Philip Michael Thomas' new vice: 'Luna'


Philip Michael Thomas compares his latest TV project to "Dr. HD," "Romeo and Juliet," "Wuthering Heights."

Christopher Columbus' journey to the New World.

The Bible.

The man who was Ricardo Tubbs on "Miami Vice" is excited, all right.

"It's succulent," Mr. Thomas says of "Luna," a syndicated soap opera. "You can taste the words that are written. It flows like milk and honey from your being, it's written so well."

Hold the milk, hold the honey.

The words won't start flowing until July, when star/associate producer Mr. Thomas and his partners begin taping "Luna" in Jamaica and South Florida.

The goal: Turn the telenovela, the Spanish-language soap opera, into a crossover favorite in English. The strategy: Send it into prime-time access to compete against the likes of "Entertainment Tonight" and "Wheel of Fortune."

The producers plan to tape 100 hours, from July through next January, and make 40 hours available by fall. So far, no other actors' casting has been announced; the series hasn't been sold anywhere. But the producers hope to employ 600 to 700 on the project, and they remain confident that a plush telenovela can succeed despite prime-time soaps' waning popularity in America.

"They're very successful everywhere in the world except the U.S.," says producer Alma Guerra of Santaclara Television Corp. in Miami. "What we're doing is improving it in all areas and giving it the American look, the technology and the sophistication that a 'Dallas' or a 'Dynasty' had."

The big draw is, of course, Mr. Thomas. "Vice" reruns, which the actor estimates play in 130 countries, have made him a bankable TV name worldwide.

In person, he looks like a Brooks Brothers model, dressed in a gray business suit, white shirt and tie. No hint of Tubbs remains. He is part boyish cheerleader, part inscrutable New Age philosopher as he sits on the stage of his MiamiWay Theatre in North Miami. Unfailingly pleasant, he exuberantly caresses the air as he speaks.

And, whoa, can he speak! The words tumble out animatedly, quickly, strangely. As former co-star Don Johnson once said of Mr. Thomas, "He's out there, man. He's dealing on a whole different level."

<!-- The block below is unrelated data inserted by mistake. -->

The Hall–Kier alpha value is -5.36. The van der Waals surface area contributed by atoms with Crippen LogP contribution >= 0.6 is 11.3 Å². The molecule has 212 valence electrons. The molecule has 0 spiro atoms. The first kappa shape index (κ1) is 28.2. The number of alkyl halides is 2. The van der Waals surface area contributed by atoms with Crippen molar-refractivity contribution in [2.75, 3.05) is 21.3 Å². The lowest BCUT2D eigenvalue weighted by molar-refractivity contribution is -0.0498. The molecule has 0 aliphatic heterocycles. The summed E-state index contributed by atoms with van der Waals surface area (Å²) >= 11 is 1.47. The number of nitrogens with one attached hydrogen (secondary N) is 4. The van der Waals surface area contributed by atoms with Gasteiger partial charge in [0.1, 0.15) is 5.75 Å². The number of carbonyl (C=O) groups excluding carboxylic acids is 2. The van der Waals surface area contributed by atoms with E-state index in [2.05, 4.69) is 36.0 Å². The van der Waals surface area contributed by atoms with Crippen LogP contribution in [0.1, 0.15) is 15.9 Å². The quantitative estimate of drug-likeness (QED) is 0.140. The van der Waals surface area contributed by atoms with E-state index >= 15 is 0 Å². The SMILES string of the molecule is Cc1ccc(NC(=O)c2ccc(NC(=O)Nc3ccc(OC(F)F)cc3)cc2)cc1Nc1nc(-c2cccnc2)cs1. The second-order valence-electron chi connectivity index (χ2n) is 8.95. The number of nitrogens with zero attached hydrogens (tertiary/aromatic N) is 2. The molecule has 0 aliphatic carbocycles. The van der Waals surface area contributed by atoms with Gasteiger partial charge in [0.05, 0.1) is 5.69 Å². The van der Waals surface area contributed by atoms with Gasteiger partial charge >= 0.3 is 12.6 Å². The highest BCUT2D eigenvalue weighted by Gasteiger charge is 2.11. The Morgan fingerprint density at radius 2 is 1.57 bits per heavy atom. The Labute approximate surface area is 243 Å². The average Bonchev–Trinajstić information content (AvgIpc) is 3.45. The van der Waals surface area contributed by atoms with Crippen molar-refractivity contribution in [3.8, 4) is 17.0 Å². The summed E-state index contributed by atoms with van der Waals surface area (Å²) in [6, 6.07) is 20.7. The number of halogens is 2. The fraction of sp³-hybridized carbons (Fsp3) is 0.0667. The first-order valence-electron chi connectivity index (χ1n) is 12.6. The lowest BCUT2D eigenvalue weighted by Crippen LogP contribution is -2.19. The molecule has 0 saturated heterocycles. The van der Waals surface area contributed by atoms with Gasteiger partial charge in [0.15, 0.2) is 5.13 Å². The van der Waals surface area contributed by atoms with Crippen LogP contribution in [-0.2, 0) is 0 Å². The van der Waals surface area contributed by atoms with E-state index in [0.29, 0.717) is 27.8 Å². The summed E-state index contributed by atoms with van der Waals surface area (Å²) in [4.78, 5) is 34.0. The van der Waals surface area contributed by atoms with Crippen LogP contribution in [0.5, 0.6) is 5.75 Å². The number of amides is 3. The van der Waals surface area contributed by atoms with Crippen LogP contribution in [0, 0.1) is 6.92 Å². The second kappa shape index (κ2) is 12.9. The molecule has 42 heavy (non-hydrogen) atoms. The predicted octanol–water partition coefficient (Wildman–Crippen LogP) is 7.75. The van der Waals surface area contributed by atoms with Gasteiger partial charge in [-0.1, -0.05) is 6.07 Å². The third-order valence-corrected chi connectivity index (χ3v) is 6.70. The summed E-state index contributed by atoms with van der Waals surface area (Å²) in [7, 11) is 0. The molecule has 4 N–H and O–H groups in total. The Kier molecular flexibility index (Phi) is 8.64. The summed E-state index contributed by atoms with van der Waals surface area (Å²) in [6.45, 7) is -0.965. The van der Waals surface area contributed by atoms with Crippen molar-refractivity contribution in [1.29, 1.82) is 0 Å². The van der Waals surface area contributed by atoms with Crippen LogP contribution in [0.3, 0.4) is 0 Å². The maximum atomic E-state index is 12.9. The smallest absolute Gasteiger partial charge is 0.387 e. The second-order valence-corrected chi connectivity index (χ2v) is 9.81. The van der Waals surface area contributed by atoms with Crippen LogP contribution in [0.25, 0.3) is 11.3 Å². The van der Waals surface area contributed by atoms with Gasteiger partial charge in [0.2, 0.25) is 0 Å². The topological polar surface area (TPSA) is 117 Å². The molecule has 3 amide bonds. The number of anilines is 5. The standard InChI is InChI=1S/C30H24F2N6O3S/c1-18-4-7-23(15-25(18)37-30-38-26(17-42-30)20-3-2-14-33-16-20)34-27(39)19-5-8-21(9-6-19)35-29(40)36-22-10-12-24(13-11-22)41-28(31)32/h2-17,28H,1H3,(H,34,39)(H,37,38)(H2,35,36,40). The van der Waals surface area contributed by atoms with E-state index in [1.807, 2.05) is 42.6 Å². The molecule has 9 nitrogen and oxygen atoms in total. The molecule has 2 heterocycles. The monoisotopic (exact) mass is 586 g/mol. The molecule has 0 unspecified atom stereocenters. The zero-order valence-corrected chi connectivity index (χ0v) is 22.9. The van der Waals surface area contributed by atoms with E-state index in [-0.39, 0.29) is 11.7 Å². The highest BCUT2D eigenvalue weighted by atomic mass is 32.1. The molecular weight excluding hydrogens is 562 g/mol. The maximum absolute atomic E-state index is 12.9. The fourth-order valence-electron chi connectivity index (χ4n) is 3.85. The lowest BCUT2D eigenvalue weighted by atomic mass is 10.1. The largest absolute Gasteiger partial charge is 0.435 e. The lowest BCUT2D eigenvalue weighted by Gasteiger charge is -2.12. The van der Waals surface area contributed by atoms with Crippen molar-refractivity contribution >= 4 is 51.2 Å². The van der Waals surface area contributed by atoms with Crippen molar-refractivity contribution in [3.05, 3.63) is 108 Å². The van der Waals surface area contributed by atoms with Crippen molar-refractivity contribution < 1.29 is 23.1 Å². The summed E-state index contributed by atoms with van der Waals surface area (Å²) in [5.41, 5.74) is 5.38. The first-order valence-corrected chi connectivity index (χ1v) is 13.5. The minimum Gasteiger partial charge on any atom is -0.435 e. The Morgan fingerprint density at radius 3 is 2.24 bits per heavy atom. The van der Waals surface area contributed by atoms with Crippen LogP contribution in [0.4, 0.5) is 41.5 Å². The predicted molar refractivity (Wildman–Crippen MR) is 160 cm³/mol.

He still is. Consider his thoughts about his 43rd birthday gift the day before: a yacht ride on the Intracoastal Waterway with "Luna" colleagues.

"You can think of Noah's Ark," he says, quite seriously. "Many are called, but few are chosen. We had been chosen to be a part of something that is ushering something to another space. It was the most beautiful four or five hours I had spent in 43 years."

A simple question about life after "Vice" brings a dissertation: "It's not after -- it just continues. I learned a long time ago what B.A. means -- it's being 'Born Again.' What master means: It means 'Multi-dimensionally Ascending Spiritually Through Eternal Revelation.' And a Ph.D. is 'Praise Him Daily.' It doesn't stop. It continues."

As for "Luna," Mr. Thomas' enthusiasm knows no rhetorical bounds. "I am seduced by the profundity of the piece," he says. "It's like Kahlil Gibran," and he starts quoting the author of "The Prophet" hurriedly.

"It would be unwise to discuss the profundity of the way it weaves itself together as a tapestry," he says of "Luna." Later, he hints that drugs, spiritual matters, a plane crash, miscegenation and "War of the Roses"-style comedy figure in the sprawling plot.

Mr. Thomas will play Phillip Monaco, pilot, adventurer and University of Miami graduate, a character far more complex than Tubbs. "You never saw where Tubbs lived," Mr. Thomas says. "Phillip is multidimensional."

Phillip, sort of a Prodigal Son, will find a new commitment to life, "similar to Christopher Columbus finding the New World," Mr. Thomas said. "It's heavy, but so tasteful."

Phillip's father, Cesar Monaco, is a J.R. Ewing-style figure whose mistress is not unlike Alexis Colby. All is not paradise on the fictional Coral Island: Father and son will war over the lovely, mysterious Luna.

Originally, Mr. Thomas was asked only to write the music. Later, the script "captivated" him. "This is like 'Wuthering Heights,' 'Dr. HD,' " Mr. Thomas says. "It's a story of love so necessary now that I have to be a part of it."

Now he is star, composer and associate producer; the last role entitles him to help pick talent. "I really need Luna," he says. "She's my soulmate. She should be my twin flame. I'm serious. . ."

Mr. Thomas' partners are producer Ms. Guerra and executive producer Eduardo Rozas, who has created and marketed more than a thousand hours of soaps internationally. The show was to be taped in Spanish, but the producers "encountered serious difficulties with the lead actors in the Spanish version," Ms. Guerra said, so they decided to go with English -- and Mr. Thomas.

The director will be Rocco Oppedisano. According to promotional material:

"Being of Italian descent, Mr. Oppedisano has spent his entire life living the story of love."

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